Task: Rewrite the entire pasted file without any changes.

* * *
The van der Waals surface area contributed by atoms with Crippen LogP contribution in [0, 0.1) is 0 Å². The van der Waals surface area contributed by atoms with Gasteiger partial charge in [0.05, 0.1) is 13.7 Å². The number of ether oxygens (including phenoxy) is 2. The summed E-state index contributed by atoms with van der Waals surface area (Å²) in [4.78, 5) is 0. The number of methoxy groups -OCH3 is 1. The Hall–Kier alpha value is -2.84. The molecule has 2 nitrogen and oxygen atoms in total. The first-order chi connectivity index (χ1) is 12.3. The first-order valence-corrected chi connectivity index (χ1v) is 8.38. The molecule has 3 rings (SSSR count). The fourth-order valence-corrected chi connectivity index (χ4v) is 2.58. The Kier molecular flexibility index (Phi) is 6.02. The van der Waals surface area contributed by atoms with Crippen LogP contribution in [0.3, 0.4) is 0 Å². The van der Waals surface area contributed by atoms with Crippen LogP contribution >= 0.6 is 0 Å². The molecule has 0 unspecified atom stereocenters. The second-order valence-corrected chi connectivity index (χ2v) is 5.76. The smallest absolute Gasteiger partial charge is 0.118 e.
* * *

The van der Waals surface area contributed by atoms with Crippen LogP contribution in [0, 0.1) is 0 Å². The van der Waals surface area contributed by atoms with Gasteiger partial charge in [0.05, 0.1) is 13.7 Å². The number of ether oxygens (including phenoxy) is 2. The summed E-state index contributed by atoms with van der Waals surface area (Å²) in [4.78, 5) is 0. The number of methoxy groups -OCH3 is 1. The Hall–Kier alpha value is -2.84. The molecule has 2 nitrogen and oxygen atoms in total. The first-order chi connectivity index (χ1) is 12.3. The first-order valence-corrected chi connectivity index (χ1v) is 8.38. The molecule has 3 rings (SSSR count). The fourth-order valence-corrected chi connectivity index (χ4v) is 2.58. The Kier molecular flexibility index (Phi) is 6.02. The van der Waals surface area contributed by atoms with Crippen LogP contribution in [0.3, 0.4) is 0 Å². The van der Waals surface area contributed by atoms with Crippen LogP contribution >= 0.6 is 0 Å². The molecule has 0 unspecified atom stereocenters. The second-order valence-corrected chi connectivity index (χ2v) is 5.76. The smallest absolute Gasteiger partial charge is 0.118 e.